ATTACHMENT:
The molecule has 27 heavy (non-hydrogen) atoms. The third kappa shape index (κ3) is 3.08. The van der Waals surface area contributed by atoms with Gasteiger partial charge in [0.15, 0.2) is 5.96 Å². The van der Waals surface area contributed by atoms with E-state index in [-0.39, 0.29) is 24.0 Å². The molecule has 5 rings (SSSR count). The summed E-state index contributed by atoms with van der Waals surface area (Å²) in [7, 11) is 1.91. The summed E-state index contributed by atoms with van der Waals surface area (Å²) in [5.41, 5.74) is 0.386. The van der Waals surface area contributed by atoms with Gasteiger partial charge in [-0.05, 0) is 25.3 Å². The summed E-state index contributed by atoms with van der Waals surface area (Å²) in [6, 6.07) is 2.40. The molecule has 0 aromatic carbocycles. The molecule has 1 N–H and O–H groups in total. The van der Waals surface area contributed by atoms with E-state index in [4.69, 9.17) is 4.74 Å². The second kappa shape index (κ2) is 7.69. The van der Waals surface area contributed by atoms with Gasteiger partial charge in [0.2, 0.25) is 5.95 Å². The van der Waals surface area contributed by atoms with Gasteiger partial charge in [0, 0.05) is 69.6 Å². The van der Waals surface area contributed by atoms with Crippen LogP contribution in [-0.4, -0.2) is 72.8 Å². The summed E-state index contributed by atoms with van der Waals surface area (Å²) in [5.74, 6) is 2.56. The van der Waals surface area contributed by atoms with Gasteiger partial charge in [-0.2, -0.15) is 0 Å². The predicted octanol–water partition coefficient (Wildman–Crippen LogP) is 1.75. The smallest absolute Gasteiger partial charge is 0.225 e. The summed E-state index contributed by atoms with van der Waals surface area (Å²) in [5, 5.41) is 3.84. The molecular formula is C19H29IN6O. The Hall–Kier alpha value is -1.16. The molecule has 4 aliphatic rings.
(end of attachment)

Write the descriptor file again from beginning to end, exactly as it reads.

The molecule has 27 heavy (non-hydrogen) atoms. The third kappa shape index (κ3) is 3.08. The van der Waals surface area contributed by atoms with Gasteiger partial charge in [0.15, 0.2) is 5.96 Å². The van der Waals surface area contributed by atoms with E-state index in [-0.39, 0.29) is 24.0 Å². The molecule has 5 rings (SSSR count). The summed E-state index contributed by atoms with van der Waals surface area (Å²) in [7, 11) is 1.91. The summed E-state index contributed by atoms with van der Waals surface area (Å²) in [5.41, 5.74) is 0.386. The van der Waals surface area contributed by atoms with Gasteiger partial charge in [-0.05, 0) is 25.3 Å². The summed E-state index contributed by atoms with van der Waals surface area (Å²) in [6, 6.07) is 2.40. The molecule has 0 aromatic carbocycles. The molecule has 1 N–H and O–H groups in total. The van der Waals surface area contributed by atoms with E-state index in [4.69, 9.17) is 4.74 Å². The second kappa shape index (κ2) is 7.69. The van der Waals surface area contributed by atoms with Gasteiger partial charge in [0.2, 0.25) is 5.95 Å². The van der Waals surface area contributed by atoms with Gasteiger partial charge in [0, 0.05) is 69.6 Å². The van der Waals surface area contributed by atoms with Crippen LogP contribution in [-0.4, -0.2) is 72.8 Å². The summed E-state index contributed by atoms with van der Waals surface area (Å²) in [5.74, 6) is 2.56. The van der Waals surface area contributed by atoms with Gasteiger partial charge in [-0.2, -0.15) is 0 Å². The predicted octanol–water partition coefficient (Wildman–Crippen LogP) is 1.75. The smallest absolute Gasteiger partial charge is 0.225 e. The summed E-state index contributed by atoms with van der Waals surface area (Å²) in [5, 5.41) is 3.84. The molecular formula is C19H29IN6O. The Hall–Kier alpha value is -1.16. The molecule has 4 aliphatic rings.